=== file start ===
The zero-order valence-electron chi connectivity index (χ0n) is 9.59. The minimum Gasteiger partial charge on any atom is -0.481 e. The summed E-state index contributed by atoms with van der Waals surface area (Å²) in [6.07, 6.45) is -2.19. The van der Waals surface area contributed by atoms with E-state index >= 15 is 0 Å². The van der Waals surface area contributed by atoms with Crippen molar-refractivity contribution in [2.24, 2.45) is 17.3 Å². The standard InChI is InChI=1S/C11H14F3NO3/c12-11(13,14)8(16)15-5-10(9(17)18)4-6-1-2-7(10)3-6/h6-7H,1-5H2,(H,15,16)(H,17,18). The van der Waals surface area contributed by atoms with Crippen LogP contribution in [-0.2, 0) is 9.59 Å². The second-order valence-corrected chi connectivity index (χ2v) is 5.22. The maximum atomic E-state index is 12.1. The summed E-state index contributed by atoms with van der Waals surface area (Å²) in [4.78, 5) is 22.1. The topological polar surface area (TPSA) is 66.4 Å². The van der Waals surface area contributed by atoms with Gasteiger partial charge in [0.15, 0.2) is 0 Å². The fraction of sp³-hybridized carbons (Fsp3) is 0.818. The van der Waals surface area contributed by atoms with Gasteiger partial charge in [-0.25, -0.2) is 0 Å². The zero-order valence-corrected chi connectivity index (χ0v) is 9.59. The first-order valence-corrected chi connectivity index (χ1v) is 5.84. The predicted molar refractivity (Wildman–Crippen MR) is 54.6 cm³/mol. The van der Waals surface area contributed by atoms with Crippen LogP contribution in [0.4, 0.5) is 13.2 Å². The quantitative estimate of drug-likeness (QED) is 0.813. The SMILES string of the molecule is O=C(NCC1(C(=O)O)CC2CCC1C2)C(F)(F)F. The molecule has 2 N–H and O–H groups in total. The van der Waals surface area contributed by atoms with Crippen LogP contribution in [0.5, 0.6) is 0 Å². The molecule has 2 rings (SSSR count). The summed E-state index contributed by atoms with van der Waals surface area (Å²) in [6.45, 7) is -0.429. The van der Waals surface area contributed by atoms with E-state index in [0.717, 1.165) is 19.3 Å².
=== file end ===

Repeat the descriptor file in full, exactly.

The zero-order valence-electron chi connectivity index (χ0n) is 9.59. The minimum Gasteiger partial charge on any atom is -0.481 e. The summed E-state index contributed by atoms with van der Waals surface area (Å²) in [6.07, 6.45) is -2.19. The van der Waals surface area contributed by atoms with E-state index >= 15 is 0 Å². The van der Waals surface area contributed by atoms with Crippen molar-refractivity contribution in [2.24, 2.45) is 17.3 Å². The standard InChI is InChI=1S/C11H14F3NO3/c12-11(13,14)8(16)15-5-10(9(17)18)4-6-1-2-7(10)3-6/h6-7H,1-5H2,(H,15,16)(H,17,18). The van der Waals surface area contributed by atoms with Crippen LogP contribution in [-0.2, 0) is 9.59 Å². The second-order valence-corrected chi connectivity index (χ2v) is 5.22. The maximum atomic E-state index is 12.1. The summed E-state index contributed by atoms with van der Waals surface area (Å²) in [4.78, 5) is 22.1. The topological polar surface area (TPSA) is 66.4 Å². The van der Waals surface area contributed by atoms with Gasteiger partial charge in [0.15, 0.2) is 0 Å². The fraction of sp³-hybridized carbons (Fsp3) is 0.818. The van der Waals surface area contributed by atoms with Gasteiger partial charge in [-0.25, -0.2) is 0 Å². The zero-order valence-corrected chi connectivity index (χ0v) is 9.59. The first-order valence-corrected chi connectivity index (χ1v) is 5.84. The predicted molar refractivity (Wildman–Crippen MR) is 54.6 cm³/mol. The van der Waals surface area contributed by atoms with Crippen LogP contribution in [0.4, 0.5) is 13.2 Å². The quantitative estimate of drug-likeness (QED) is 0.813. The SMILES string of the molecule is O=C(NCC1(C(=O)O)CC2CCC1C2)C(F)(F)F. The molecule has 2 N–H and O–H groups in total. The van der Waals surface area contributed by atoms with Crippen LogP contribution in [0.5, 0.6) is 0 Å². The molecule has 2 rings (SSSR count). The summed E-state index contributed by atoms with van der Waals surface area (Å²) in [6.45, 7) is -0.429. The van der Waals surface area contributed by atoms with E-state index in [0.717, 1.165) is 19.3 Å².